Reading those lyrics you feel this could have been a country song. Of course when the song was recorded the sound was all Ike – with an up tempo R’n’B beat and Tina’s voice growling over the bass line. Their music ideology could be summed up by the intro of Proud Mary: ‘we never ever do nothing nice and easy, we always do it nice and rough.‘ It’s the style that made Tina Turner famous but by the early seventies she wanted to break away from this sound. She wanted to sing ballads. She wanted to show her vocal talent and versatility.
It’s not hard to see why a woman in her situation, at that time, would turn to country music. She had enough pain and suffering to channel into a thousand country songs. Tina also recorded unreleased versions of country music hits at that time like Stand By Your Man and You Ain’t Woman Enough (To Take My Man) – songs that were a mirror of her own painful reality.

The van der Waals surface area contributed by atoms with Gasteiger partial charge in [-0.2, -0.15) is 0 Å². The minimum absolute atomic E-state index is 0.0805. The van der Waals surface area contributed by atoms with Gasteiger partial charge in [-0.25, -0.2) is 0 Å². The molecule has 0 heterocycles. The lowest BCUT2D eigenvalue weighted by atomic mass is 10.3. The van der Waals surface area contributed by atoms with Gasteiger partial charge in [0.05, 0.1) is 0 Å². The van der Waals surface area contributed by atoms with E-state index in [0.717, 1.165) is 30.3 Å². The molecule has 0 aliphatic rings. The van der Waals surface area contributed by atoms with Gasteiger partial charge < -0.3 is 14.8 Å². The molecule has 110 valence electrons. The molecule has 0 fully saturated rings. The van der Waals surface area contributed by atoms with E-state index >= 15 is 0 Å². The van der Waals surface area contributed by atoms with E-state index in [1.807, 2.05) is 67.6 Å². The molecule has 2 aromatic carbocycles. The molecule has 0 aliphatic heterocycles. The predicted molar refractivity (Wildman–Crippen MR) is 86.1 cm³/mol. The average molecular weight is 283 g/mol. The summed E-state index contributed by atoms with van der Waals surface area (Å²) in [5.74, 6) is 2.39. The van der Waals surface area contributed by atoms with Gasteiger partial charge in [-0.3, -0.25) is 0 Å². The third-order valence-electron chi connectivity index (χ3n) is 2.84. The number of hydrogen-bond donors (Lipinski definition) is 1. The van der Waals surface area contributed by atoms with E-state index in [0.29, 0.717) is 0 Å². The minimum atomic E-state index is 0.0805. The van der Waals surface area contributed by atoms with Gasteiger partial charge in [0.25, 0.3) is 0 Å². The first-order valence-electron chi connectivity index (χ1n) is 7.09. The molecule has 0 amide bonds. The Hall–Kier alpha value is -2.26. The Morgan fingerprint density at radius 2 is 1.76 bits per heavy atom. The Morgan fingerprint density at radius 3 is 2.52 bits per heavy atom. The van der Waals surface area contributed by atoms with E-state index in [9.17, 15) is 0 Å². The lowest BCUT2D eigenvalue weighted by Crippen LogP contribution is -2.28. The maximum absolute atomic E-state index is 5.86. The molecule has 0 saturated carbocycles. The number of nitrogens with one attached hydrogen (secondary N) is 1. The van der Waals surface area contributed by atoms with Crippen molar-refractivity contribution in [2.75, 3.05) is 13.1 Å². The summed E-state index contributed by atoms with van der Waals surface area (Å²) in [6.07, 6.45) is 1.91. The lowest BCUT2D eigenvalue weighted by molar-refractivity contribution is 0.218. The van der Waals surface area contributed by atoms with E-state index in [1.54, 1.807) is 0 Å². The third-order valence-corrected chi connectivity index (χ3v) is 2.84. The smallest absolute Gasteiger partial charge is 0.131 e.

Tina Turns the Country On! begins with Bayou Song, a bluesy ballad which is a nice bridge from her previous work with Ike’s funk and soul revue. She sings What kind of life is this for my baby, it’s bad enough I got to suffer it myself. She may not have written these songs but they feel like deliberately personal choices. Then a version of Help Me Make It Through the Night where she sings in the ballad style she had longed to try. It’s an incredibly powerful version, channeling all her complex emotions about love. Not until the third track, a Dylan cover, Tonight I’ll Be Staying Here With You does the slide guitar come in and the real country sound emerge. It’s the best song on the album and suggests she could have easily had more success in the genre. If You Love Me Let Me Know pleads ‘take these chains away that keep me loving you’ and it’s eerie to hear her sing this song, knowing what her life was like at that time.